Homeschooling, in it’s best form, starts from birth. It’s a parental mindset of being in charge of your child’s education and faith formation from day one.
“Train up a child in the way he should go; even when he is old he will not depart from it.”Proverbs 22:6
If you’ve already decided you want to homeschool your children, getting them baptized in the Church can really signify the beginning of your homeschooling journey and is arguably, the most important step! If for some reason, you didn’t have your child baptized in the Church as an infant, don’t worry, it’s not too late. Contact your parish to find out the next steps.
Teaching children about their faith from a young age, in my opinion, is THE most important part of homeschooling. If it all starts with God, everything else will cascade with ease.
Montessori At Home
I use the Montessori method of parenting from birth. This sets the stage for a lifetime love of learning and a level of independence that is needed for self responsibility. This makes homeschooling from the ages of 6-18 years old much easier!
If you aren’t familiar with the Montessori Method, I urge you to check out the following books:
Faith Formation From The Start
Whether your child is 6 months old or 6 years old, it’s never too late to start with faith formation. The earlier the better! The younger they are when you introduce them to the faith, the longer they will have to grow in their love of God, their understanding of the sacraments, and their appreciate of the Church.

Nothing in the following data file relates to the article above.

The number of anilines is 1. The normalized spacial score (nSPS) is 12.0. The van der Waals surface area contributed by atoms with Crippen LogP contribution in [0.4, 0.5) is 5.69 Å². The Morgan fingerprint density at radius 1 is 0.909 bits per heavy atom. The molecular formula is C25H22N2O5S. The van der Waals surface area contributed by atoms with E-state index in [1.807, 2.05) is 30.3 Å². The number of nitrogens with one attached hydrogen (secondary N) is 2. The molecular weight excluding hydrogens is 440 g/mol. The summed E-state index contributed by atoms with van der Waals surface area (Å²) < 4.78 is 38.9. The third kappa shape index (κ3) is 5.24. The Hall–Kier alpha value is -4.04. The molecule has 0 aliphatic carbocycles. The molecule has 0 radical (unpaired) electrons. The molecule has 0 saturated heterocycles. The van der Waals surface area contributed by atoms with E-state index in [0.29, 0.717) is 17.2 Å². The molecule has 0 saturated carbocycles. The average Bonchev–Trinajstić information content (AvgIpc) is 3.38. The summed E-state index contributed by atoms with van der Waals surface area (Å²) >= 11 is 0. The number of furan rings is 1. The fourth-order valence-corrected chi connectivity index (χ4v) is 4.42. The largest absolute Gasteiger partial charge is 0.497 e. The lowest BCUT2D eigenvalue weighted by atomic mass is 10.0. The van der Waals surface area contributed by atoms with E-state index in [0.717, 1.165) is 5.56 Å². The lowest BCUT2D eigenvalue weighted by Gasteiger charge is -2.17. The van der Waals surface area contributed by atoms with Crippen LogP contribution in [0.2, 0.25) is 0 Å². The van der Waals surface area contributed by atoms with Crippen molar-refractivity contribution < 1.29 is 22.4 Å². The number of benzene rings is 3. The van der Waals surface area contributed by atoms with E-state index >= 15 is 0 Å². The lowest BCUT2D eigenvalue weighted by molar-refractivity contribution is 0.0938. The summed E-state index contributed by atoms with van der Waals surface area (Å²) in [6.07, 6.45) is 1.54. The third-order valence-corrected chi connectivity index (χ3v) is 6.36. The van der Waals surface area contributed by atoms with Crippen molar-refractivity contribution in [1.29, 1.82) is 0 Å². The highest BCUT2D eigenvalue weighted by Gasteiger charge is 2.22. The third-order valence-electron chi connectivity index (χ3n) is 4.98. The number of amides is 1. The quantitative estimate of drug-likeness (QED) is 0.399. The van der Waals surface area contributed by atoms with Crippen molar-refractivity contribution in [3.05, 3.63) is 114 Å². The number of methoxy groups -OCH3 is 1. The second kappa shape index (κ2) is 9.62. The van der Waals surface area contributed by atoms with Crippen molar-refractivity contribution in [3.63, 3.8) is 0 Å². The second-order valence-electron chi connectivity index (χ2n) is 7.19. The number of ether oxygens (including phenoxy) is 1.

Start by making sure you have plenty of religious, doctrinally sound and interesting age-appropriate books for your child. Read to them, read with them, read to their siblings, and make learning about God a central part of your life, instead of an after-thought.
Check out one of our posts about our favorite religious children’s books. You can check our our Amazon list for links to many of our favorite titles as well.
Bring Them To Mass!
Here’s the tricky one for parents of young children – bringing them to Mass! I often have mother’s message me and ask for tips and tricks on bringing their kids to Mass and keeping them involved in what’s going on without boring them or allowing to cause a stir.
If you have been to Mass, you know you don’t want to be THAT family. You know the one that everyone stares at, knowing they are going to miss part of the homily because their child is squirming, complaining, and talking out loud for the whole congregation to hear while their toddler whines and cries before finally bolting down the isle the first opportunity they get. The reality is, you might be that family, and it’s okay! You know why? Because you actually WENT TO MASS.
You have to just begin. It won’t be easy at first, but like all things, you train your child to accept that they must sit, they must not interrupt, and they must behave while in Church. It won’t happen overnight, but neither does teaching them to use a potty or teaching them how to read.
“Whatever you do, do your work heartily, as for the Lord and not for people, knowing that it is from the Lord that you will receive the reward of the inheritance. It is the Lord Christ whom you serve.”Colossians 3:23-24
When my first-born was a baby (15 years ago) I avoided going to Mass because she always cried that she couldn’t get down and run around. I was embarrassed that I didn’t have any control over my child and that everyone was staring at me, hoping I could quiet her down. This is certainly discouraging to a new mom that is learning the ropes of parenting on top of figuring out how to convince a small child that sometimes we just need to be quiet.
Fast forward 15 years and now there are plenty of amazing resources like Catholic activities, toys and products to keep little hands busy during Mass!
Check out what’s in our Mass Bag:
One of our favorites items in our Mass Bag and a favorite of many other Catholic parents, is a silicone rosary from ChewsLife (pictured below).
For links to all of our favorite items to put in our Mass Bag, check out this post.
No matter how hard it seems at first, bring them to Mass anyway.